Two women, accused of assassinating the estranged half-brother of North Korean leader Kim Jong-un, entered a plea of "not guilty" in a Malaysian murder trial.

Gooi Soon Seng (L), a lawyer for Indonesian defendant Siti Aisyah, walks out during a break in the trial of Aisyah and Vietnamese woman Doan Thi Huong at the Shah Alam High Court in Shah Alam, outside Kuala Lumpur on October 2, 2017, for their alleged role in the assassination of Kim Jong-nam. (AFP)
Gooi Soon Seng (L), a lawyer for Indonesian defendant Siti Aisyah, walks out during a break in the trial of Aisyah and Vietnamese woman Doan Thi Huong at the Shah Alam High Court in Shah Alam, outside Kuala Lumpur on October 2, 2017, for their alleged role in the assassination of Kim Jong-nam. (AFP) (AFP)

Two women accused of assassinating the estranged half-brother of North Korean leader Kim Jong-un with a banned nerve agent pleaded not guilty at the start of a high-profile murder trial in a Malaysian court on Monday.

Indonesian Siti Aisyah, 25, and Doan Thi Huong, 28, a Vietnamese, are charged with killing Kim Jong-nam by smearing his face with VX, a chemical poison banned by the UN, at Kuala Lumpur's international airport on February 13.

The prosecution said in its charge sheet their actions showed "intent to kill the victim" by smearing his face and eyes with VX nerve agent, which a post-mortem confirmed had killed Kim.

The defendants – who face  death by hanging if convicted –  claim they were duped into believing they were taking part in a prank for a reality TV show.

The murder charge was read to them in their native languages and interpreters indicated they were pleading not guilty.

The two women nodded their heads when the charge was read out to them.

The women were led into the heavily guarded High Court in Shah Alam, outside the capital Kuala Lumpur, in handcuffs for the start of the trial.

'Intent to kill'

Police have also named four North Koreans as suspects in the case and an Interpol red notice, an international alert just short of an arrest warrant, has been issued for the North Koreans, who remain at large.

The four North Koreans helped the accused women carry out several practice runs in Kuala Lumpur shopping malls, prosecutors said

"The prank practice carried out by the first and second accused with the supervision of the four who are still at large was preparation to see through their common intention to kill the victim," the prosecution said in its charge sheet.

Defence lawyers demanded that the prosecution immediately name the four other suspects, who have also been charged, so they could prepare their case.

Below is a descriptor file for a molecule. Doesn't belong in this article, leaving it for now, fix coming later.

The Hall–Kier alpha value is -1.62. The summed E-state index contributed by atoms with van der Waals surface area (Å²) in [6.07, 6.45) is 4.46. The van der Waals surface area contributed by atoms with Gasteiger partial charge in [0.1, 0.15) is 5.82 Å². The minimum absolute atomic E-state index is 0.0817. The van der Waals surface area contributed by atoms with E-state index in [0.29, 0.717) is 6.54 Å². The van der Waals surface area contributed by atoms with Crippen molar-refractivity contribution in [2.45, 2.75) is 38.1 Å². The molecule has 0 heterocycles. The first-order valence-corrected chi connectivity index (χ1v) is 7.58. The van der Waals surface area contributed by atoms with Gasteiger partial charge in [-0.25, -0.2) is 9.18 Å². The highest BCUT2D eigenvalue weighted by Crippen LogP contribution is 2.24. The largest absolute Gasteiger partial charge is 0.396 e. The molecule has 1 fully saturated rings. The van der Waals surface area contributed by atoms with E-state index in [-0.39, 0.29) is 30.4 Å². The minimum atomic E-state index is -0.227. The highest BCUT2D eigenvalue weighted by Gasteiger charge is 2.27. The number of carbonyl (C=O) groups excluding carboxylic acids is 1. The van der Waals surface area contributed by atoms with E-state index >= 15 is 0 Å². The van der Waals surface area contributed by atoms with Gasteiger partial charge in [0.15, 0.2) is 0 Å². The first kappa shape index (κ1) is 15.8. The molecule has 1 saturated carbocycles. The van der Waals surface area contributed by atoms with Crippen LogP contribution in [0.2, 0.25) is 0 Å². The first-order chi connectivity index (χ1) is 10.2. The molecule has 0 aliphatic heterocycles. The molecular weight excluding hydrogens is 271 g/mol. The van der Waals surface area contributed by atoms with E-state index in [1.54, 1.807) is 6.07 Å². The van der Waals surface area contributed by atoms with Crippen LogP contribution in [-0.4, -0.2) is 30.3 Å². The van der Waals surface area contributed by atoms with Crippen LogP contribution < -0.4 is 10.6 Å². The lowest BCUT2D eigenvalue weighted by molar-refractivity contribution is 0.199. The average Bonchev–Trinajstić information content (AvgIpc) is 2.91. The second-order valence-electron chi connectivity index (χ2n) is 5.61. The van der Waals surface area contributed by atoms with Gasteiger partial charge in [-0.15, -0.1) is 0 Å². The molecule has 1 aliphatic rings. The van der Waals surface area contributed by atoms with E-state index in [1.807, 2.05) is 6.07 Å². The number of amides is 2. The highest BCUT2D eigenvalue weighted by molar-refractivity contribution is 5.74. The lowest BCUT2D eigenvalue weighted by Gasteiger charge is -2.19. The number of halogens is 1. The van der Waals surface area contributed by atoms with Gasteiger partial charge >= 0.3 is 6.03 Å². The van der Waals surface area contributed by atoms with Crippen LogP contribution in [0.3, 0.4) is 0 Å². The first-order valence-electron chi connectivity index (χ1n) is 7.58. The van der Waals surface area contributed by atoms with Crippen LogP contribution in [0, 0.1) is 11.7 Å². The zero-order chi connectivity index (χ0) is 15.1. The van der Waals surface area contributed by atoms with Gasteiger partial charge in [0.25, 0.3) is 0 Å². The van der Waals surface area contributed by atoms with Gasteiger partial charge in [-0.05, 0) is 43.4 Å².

"The charge must be clear," said Siti Aisyah's lawyer, Gooi Soon Seng.

Judge Azmi Ariffin dismissed their request.

Kim died soon after the attack

Juliana Idris, who works at the airport, told the court a man later identified as Kim Jong-nam approached her and asked her to take him to a police station.

Kim later went to the airport clinic but died there within 20 minutes.

She said the man, who spoke English, told her he had been "attacked by a woman from behind ... another one closed his eyes."

"His hands were shaking a bit, I don't know why," she said.

Police Lance Corporal Mohd Zulkarnain Sanudin, who was on duty at the Kuala Lumpur International airport on the day of the killing, said Idris had brought Kim Jong-nam to him.

He said Kim told him a substance had been wiped on his face. Kim's eyes were red and he could see some liquid on his face, Zulkarnain said.

He also said the he had wrongly recorded Kim Jong-nam's nationality as South Korean.

"The police report I made showed the nationality as South Korean, while on the passport, it was written DPR Korea, whereby I did not know what DPR meant. I was only sure that Korea was South Korea," he told the court.

Diplomatic standoff

The murder sparked an angry row between North Korea, which was accused of masterminding the killing of Kim Jong-un's estranged relative, and Malaysia, historically one of Pyongyang's few allies.

Pyongyang denies the allegations.

Kim, who was 45 or 46, was the eldest son of the family that has ruled North Korea since its founding, yet he reportedly fell out of favour in 2001 when he was caught trying to enter Japan on a false passport, saying he wanted to visit Tokyo Disneyland. 

He had been living abroad for years and at the time of his death was traveling on a North Korean diplomatic passport under the name "Kim Chol."

DPRK is the acronym for North Korea's official name, the Democratic Republic of North Korea. 

Source: TRTWorld and agencies